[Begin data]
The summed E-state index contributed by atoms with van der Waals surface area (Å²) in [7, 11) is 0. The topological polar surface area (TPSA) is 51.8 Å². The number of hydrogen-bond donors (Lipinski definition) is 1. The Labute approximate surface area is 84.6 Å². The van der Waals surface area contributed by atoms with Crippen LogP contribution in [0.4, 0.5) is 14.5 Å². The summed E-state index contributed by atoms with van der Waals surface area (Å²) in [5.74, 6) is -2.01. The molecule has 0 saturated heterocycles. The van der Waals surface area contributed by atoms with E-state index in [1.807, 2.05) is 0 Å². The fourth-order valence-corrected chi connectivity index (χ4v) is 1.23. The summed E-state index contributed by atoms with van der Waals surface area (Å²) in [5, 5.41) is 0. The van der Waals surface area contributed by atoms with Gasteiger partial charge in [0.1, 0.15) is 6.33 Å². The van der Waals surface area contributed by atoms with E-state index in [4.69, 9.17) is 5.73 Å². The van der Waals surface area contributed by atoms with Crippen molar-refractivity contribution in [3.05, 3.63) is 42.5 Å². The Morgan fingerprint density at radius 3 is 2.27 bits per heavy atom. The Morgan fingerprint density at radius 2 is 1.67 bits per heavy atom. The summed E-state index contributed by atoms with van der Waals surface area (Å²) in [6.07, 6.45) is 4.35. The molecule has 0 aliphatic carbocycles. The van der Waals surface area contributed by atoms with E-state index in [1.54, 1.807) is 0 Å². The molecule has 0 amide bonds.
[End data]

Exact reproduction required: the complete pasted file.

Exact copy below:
The summed E-state index contributed by atoms with van der Waals surface area (Å²) in [7, 11) is 0. The topological polar surface area (TPSA) is 51.8 Å². The number of hydrogen-bond donors (Lipinski definition) is 1. The Labute approximate surface area is 84.6 Å². The van der Waals surface area contributed by atoms with Crippen LogP contribution in [0.4, 0.5) is 14.5 Å². The summed E-state index contributed by atoms with van der Waals surface area (Å²) in [5.74, 6) is -2.01. The molecule has 0 saturated heterocycles. The van der Waals surface area contributed by atoms with E-state index in [1.807, 2.05) is 0 Å². The fourth-order valence-corrected chi connectivity index (χ4v) is 1.23. The summed E-state index contributed by atoms with van der Waals surface area (Å²) in [5, 5.41) is 0. The van der Waals surface area contributed by atoms with Gasteiger partial charge in [0.1, 0.15) is 6.33 Å². The van der Waals surface area contributed by atoms with E-state index in [4.69, 9.17) is 5.73 Å². The van der Waals surface area contributed by atoms with Crippen molar-refractivity contribution in [3.05, 3.63) is 42.5 Å². The Morgan fingerprint density at radius 3 is 2.27 bits per heavy atom. The Morgan fingerprint density at radius 2 is 1.67 bits per heavy atom. The summed E-state index contributed by atoms with van der Waals surface area (Å²) in [6.07, 6.45) is 4.35. The molecule has 0 aliphatic carbocycles. The van der Waals surface area contributed by atoms with E-state index in [1.54, 1.807) is 0 Å². The molecule has 0 amide bonds.